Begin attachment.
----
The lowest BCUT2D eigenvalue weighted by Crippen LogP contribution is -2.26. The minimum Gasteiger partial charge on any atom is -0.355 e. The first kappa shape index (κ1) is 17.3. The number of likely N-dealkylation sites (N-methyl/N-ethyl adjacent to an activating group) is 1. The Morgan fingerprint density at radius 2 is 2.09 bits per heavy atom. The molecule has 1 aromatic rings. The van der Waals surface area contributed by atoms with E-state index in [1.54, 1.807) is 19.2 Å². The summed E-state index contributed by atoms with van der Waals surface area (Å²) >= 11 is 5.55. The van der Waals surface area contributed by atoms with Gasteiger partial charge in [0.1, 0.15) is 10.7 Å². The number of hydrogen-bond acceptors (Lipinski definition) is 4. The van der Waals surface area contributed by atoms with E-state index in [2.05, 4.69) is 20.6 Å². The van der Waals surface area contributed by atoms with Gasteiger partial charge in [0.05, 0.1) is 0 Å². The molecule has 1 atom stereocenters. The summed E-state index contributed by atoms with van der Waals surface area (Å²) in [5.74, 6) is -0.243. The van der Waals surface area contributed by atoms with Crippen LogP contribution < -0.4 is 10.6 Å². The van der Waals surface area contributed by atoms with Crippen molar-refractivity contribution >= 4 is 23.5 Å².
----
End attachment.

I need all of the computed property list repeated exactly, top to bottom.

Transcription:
The lowest BCUT2D eigenvalue weighted by Crippen LogP contribution is -2.26. The minimum Gasteiger partial charge on any atom is -0.355 e. The first kappa shape index (κ1) is 17.3. The number of likely N-dealkylation sites (N-methyl/N-ethyl adjacent to an activating group) is 1. The Morgan fingerprint density at radius 2 is 2.09 bits per heavy atom. The molecule has 1 aromatic rings. The van der Waals surface area contributed by atoms with E-state index in [1.54, 1.807) is 19.2 Å². The summed E-state index contributed by atoms with van der Waals surface area (Å²) >= 11 is 5.55. The van der Waals surface area contributed by atoms with Gasteiger partial charge in [0.1, 0.15) is 10.7 Å². The number of hydrogen-bond acceptors (Lipinski definition) is 4. The van der Waals surface area contributed by atoms with E-state index in [2.05, 4.69) is 20.6 Å². The van der Waals surface area contributed by atoms with Gasteiger partial charge in [0.05, 0.1) is 0 Å². The molecule has 1 atom stereocenters. The summed E-state index contributed by atoms with van der Waals surface area (Å²) in [5.74, 6) is -0.243. The van der Waals surface area contributed by atoms with Crippen LogP contribution < -0.4 is 10.6 Å². The van der Waals surface area contributed by atoms with Crippen molar-refractivity contribution >= 4 is 23.5 Å².